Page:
Plaintiffs argue strenuously that defendants cannot simply rely on what has been produced in the administrative record as a basis for resisting discovery.*fn4 The cases they cite, however, are inapposite because they concern discovery in non-administrative review cases. In the administrative law context, courts uniformly have held that discovery typically is not permitted. See supra at 4-5. Furthermore, this case does not present the type of situation that would permit plaintiffs to take discovery outside of the administrative record. See Community for Creative Non-Violence v. Lujan, 908 F.2d at 997-98.*fn5 Similarly, with respect to plaintiffs' requests for documents created after the agency made its listing decision or documents that concern post-decisional events, it is established that defendants are not required to include such documents in the administrative record. See Florida Power & Light Co. v. Lorion, 470 U.S. 729, 733-34, 105 S.Ct. 1598, 84 L.Ed.2d 643 (1985); IMS, P.C. v. Alvarez, 129 F.3d 618. 623-24 (D.C.Cir. 1997).*fn6

Plaintiffs also contend that they are entitled to discovery because the administrative record prepared by defendants does not include documents relevant to other claims raised by the amended compliant. Their specific grievance is that claims under the Magnuson-Stevens Act and the Sustainable Fisheries Act have not been included in the administrative record*fn7 Based on their examination of plaintiffs amended complaint, however, defendants argue that the claim under these two statutes is actually quite narrow and they have included in the record all the materials relevant to this one claim. See Mot. for Protective Order & Opp. at 23-25, 29-30, 40-11, 43-44. In response, plaintiffs fail to clarify what they contend their Magnuson-Stevens Act and Sustainable Fisheries Acts claims are and instead refer vaguely to their "other claims" under these Act.*fn8 Because it is not clear what other claims, if any, plaintiffs wish to bring or think they have brought under these statutes, the Court agrees that it would be unduly burdensome for defendants to search for, copy and produce all records based on plaintiffs' speculative claims. See Mot. for Protective Order & Opp., Third Declaration of Samuel D. Rauch, III. Ex. 17, Declaration of William Robinson, ¶¶ 2-14. Because plaintiffs have failed to show that they in fact have "other claims" under the Magnuson-Stevens Act or Sustainable Fisheries Act, or precisely what they are, the Court denies plaintiffs' motion to compel and grants defendants' motion for a protective order.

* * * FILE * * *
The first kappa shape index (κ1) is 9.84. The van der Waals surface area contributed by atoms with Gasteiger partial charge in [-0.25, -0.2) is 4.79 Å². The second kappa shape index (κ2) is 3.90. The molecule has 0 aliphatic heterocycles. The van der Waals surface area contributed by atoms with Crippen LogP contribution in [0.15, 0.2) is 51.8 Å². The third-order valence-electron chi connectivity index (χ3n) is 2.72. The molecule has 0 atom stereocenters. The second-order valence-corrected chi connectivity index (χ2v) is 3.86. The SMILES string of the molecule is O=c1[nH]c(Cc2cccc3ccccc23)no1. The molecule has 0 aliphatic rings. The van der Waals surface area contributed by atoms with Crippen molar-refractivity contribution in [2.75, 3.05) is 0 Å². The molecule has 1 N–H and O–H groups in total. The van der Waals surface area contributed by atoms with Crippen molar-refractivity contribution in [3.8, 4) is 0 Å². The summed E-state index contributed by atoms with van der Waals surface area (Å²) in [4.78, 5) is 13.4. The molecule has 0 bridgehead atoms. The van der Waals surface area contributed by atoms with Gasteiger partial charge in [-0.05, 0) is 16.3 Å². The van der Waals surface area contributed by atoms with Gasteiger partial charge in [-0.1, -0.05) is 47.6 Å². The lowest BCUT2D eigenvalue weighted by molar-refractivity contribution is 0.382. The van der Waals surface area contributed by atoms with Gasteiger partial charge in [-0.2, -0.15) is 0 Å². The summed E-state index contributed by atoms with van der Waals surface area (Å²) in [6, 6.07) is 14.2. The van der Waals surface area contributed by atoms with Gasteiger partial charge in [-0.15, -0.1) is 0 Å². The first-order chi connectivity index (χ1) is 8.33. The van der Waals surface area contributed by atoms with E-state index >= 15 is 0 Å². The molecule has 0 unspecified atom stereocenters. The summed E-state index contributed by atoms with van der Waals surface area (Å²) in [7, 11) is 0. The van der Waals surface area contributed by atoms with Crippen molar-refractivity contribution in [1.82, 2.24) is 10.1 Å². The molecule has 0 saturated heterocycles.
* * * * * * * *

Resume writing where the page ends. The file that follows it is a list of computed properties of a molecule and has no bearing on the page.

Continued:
Plaintiffs also request materials pertaining to two agency policies that provide guidance on how the agency should make listing decisions under the ESA and that were utilized in this particular listing decision.*fn9 Although plaintiffs may challenge the application of these policies to the decisions made by the Department in this case, defendants respond that plaintiffs may not challenge the policies themselves because the six-year statute of limitations has expired for each. Plaintiffs assert without any support that these policies were promulgated in violation of the APA and that the statute of limitations therefore does not apply. While this proposition seems questionable at best, before the Court will require defendants to include in the record documents related to the promulgation of these policies, plaintiffs must show as a threshold matter that they have a viable basis to challenge the creation of these policies — a showing that they have not made based on the papers submitted. At this stage, the Court will not order defendants to include these documents in the administrative record.

Finally, plaintiffs contend that they are entitled to the raw genetic data used in some of the studies relied upon by defendants when the listing decision was issued. Plaintiffs' argument, however, misreads the decision in Endangered Species Committee v. Babbitt, 852 F. Supp. 32 (D.D.C. 1994). In that case, Judge Sporkin acknowledged that an agency is not normally obligated to make available the raw data upon which the reports considered by the agency were based if the agency itself did not rely on the raw data when it reached its decision. See id. at 36-37. Under the facts of Judge Sporkin's case, however, disclosure was required inasmuch as the agency had reason to doubt the validity of a study on which it had relied because a different study conducted two years earlier using the same data had reached an opposite conclusion. See id. at 37. Under those unique circumstances, Judge Sporkin concluded that the agency had improperly withheld the raw data from members of' the public who wished to comment on the proposed rule. Plaintiffs have not identified any facts in this case that make it the least bit similar to the situation before Judge Sporkin, as defendants point out that they did not rely on the raw data ...